Teahen nominated for Clemente Award
Royals slugger is active in work with special-needs children
KANSAS CITY -- Mark Teahen fills big shoes as the Royals' nominee for the Roberto Clemente Award, presented by Chevrolet. He succeeds his good friend, Mike Sweeney.
"It's good company to be in," Teahen said. "I'm very happy that I got nominated for it. It's nice to know some of the work you do in the community gets recognized a little bit. And, ultimately, because I was nominated some more money is getting donated to Challenger baseball so it's good for everybody."
On Wednesday night at Kauffman Stadium, Teahen will be recognized as the Royals' Clemente nominee and will receive a $7,500 check from Chevrolet for the charity of his choice.
Since 2006, Teahen has been the Kansas City spokesman and an active fundraiser for the Challenger Division of Little League Baseball, a program that enables physically and mentally challenged children to play the game on custom-designed fields. The local program, administered by the YMCA, is building a facility in north KC.
"Before I got involved with Challenger I really hadn't worked with any special needs kids so I wasn't sure exactly how I would take to it," Teahen said.
But Teahen, with his boyish grin and easy manner, quickly fell in love with the kids and their dreams of playing his game. He wanted to help.
"Seeing these kids get the opportunity to play baseball, make friends and experience the joy of getting on the field and competing is really fulfilling," Teahen said. "I feel like I'm getting far more in return than I'm putting out there."
Teahen put together a benefit fashion show last January in KC, with 11 teammates and their ladies treading the runway, that raised $75,000 for the YMCA Challenger project. He plans another event next January.
He credits Royals associates, his teammates and friends with doing much of the work but Teahen took an active role, overseeing every element of the fundraiser.
"I would never just put my name on something and hope it goes OK. If I'm going to get involved in something I'm going to make sure that I have a say in it and do everything I can to make it a success," he said.
Teahen is as versatile in charity work as he is on the field for the Royals. He's played all the outfield positions, first base and third base for the club -- wherever he can help -- while continuing to be one of the top offensive threats.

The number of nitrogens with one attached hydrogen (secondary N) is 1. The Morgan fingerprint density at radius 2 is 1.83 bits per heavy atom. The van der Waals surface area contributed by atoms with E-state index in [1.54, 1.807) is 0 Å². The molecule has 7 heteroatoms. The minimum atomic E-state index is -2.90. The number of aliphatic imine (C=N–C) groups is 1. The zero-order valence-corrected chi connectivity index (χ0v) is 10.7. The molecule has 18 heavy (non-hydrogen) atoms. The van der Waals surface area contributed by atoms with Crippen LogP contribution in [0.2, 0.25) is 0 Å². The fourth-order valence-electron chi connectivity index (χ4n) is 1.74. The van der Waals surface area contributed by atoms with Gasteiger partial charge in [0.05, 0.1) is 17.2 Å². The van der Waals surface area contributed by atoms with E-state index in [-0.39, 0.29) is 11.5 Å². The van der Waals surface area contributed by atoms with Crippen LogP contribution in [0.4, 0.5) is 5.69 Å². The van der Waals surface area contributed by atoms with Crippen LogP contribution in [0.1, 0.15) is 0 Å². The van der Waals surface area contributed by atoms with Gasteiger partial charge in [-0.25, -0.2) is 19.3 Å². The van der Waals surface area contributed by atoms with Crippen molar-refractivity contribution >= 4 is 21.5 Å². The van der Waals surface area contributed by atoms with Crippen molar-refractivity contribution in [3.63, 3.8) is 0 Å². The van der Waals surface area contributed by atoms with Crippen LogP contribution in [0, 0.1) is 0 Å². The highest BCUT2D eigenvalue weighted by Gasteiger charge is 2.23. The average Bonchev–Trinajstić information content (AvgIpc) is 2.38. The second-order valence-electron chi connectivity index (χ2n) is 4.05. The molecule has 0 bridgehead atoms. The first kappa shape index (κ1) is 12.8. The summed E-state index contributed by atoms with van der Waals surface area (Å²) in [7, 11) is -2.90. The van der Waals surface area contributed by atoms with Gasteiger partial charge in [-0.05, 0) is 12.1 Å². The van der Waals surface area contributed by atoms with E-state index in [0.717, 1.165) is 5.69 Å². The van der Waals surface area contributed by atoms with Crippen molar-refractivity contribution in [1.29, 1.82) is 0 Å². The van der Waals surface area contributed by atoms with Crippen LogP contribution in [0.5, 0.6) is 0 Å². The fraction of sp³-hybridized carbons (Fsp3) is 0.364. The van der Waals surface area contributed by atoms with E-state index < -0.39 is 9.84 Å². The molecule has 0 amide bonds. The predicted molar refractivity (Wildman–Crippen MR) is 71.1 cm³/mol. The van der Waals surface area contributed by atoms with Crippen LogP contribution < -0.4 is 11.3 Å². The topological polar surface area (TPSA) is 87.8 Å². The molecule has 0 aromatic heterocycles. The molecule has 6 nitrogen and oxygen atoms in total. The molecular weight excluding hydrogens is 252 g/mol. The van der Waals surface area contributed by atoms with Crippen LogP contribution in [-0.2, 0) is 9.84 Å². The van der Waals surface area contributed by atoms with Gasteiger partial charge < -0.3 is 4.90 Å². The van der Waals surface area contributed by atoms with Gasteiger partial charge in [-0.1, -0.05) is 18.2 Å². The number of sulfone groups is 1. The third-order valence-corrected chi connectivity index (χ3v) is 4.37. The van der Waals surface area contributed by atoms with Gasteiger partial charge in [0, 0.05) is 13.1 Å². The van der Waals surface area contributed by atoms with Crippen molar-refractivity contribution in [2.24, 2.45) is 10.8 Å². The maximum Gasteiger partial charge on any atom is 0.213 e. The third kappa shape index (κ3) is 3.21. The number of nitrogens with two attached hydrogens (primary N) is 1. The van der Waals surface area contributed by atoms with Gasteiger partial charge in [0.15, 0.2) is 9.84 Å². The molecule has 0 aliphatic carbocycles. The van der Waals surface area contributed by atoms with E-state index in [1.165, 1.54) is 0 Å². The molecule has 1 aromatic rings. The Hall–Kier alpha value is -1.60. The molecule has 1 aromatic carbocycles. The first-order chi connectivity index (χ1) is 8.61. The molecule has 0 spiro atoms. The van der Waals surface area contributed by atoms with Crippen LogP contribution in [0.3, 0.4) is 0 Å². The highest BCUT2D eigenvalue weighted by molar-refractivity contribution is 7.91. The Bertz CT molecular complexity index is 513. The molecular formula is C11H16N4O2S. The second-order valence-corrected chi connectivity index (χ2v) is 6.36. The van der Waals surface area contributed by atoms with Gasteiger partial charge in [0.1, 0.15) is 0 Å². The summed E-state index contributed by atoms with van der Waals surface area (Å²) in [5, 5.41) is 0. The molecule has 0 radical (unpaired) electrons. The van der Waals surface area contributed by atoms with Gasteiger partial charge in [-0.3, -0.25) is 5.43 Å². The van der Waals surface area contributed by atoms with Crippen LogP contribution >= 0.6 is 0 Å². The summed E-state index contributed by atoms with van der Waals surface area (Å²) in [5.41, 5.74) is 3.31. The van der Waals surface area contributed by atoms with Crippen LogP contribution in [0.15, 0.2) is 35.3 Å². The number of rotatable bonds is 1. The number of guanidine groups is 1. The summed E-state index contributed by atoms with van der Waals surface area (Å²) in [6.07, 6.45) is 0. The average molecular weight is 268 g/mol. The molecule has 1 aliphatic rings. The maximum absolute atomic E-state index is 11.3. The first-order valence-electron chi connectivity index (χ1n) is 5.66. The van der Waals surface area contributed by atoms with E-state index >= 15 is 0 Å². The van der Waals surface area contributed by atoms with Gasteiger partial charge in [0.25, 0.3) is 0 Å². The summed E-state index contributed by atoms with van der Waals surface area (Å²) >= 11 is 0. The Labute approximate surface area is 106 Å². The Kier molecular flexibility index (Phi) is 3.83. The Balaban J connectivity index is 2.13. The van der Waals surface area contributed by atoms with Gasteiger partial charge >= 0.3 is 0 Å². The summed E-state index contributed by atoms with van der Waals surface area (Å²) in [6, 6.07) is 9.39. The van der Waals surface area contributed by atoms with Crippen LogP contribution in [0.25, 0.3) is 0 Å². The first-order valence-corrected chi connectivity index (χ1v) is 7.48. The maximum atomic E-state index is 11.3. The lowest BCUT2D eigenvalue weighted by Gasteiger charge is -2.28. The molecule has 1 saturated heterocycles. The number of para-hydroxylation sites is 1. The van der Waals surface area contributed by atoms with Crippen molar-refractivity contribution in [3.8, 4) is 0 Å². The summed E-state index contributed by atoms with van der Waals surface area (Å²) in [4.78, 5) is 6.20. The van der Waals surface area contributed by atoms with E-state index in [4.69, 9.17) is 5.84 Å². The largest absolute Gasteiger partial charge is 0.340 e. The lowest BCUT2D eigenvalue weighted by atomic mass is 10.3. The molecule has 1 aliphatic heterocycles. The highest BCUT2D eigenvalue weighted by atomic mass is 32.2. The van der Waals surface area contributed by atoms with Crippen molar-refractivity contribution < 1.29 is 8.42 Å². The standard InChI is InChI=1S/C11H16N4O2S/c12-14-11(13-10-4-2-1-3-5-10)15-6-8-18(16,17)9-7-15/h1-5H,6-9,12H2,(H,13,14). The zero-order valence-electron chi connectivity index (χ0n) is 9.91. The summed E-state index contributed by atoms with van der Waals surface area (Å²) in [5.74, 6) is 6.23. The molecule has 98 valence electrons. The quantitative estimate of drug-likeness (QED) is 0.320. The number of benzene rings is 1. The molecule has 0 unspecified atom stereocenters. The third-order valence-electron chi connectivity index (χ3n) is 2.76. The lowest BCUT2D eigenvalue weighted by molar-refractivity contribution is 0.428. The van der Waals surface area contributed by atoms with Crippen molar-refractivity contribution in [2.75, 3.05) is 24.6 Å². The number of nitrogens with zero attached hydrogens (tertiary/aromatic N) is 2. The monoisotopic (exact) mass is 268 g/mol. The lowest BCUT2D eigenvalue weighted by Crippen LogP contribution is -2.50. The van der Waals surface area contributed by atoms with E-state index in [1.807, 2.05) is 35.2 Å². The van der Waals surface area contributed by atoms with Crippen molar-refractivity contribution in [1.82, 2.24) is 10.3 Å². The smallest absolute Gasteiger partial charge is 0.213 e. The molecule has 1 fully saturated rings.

He was told this story about his YMCA Challenger baseball efforts:
"A boy was watching TV with his family and I came on to promote the event last year and I was talking about Challenger baseball and he was yelling to his mom, 'Hey, Mark Teahen's on TV talking about my team!'" Teahen said.
"Just to hear stuff like that, you're not always sure how much the kids get out of it. You see their smiles and see how much fun they're having but for them to be aware of it and call it 'his team' and feel like he's really part of something makes me feel good about doing anything I can to help."
At an auction event, Teahen donated an autographed bat and ball and ultimately placed the winning bid himself so he could present the package to a Challenger youngster who was celebrating a birthday.
He has a huge heart for kids.
He's donated time to the Royals AbilityCAMP, an interactive baseball camp for kids with physical or developmental disabilities.
He donated sweatshirts for children and families supported by the City Union Mission in Kansas City and purchased new equipment for their playroom.
He's been an instructor for Royals youth instructional clinics and at the club's first Youth League Day at Kauffman Stadium this year.
He participates in broadcaster Ryan Lefebvre's Gloves for Kids which raises money to buy baseball equipment for disadvantaged children.
He can always be counted on to welcome terminally or chronically ill children from The Dream Factory at each Wednesday home game.
He supports the Garth Brooks Teammates for Kids Foundation and granted the wish of a child with a brain injury through the Make-A-Wish Foundation in 2007.
"I guess I do focus more on kids because I know what you're surrounded by as a youngster helps you develop into the grown-up you want to be. So if I can help a little bit there, it's great," Teahen said.
The Clemente Award recognizes the player who best exemplifies the game of baseball, sportsmanship, community involvement and the individual's contribution to his team. It is named in honor of the former Pirates outfielder whose spirit and goodwill always will be remembered. Clemente died in a plane crash while attempting to transport relief supplies to earthquake-stricken Nicaragua on Dec. 31, 1972.
Last year's winner was Craig Biggio of the Astros.
Fans can participate in the selection process of the overall winner of the award now through Oct. 5. The fan ballot winner will be tallied as one vote among those cast by a special selection panel of baseball dignitaries and media members. The panel includes MLB Commissioner Bud Selig and Vera Clemente, widow of the Pirates' Hall of Fame right fielder. The winner will be announced during the World Series.
"I know I'm not in the same category but just to be mentioned with Roberto Clemente is a big honor and it's nice to be recognized in that way," Teahen said.
Dick Kaegel is a reporter for MLB.com. This story was not subject to the approval of Major League Baseball or its clubs.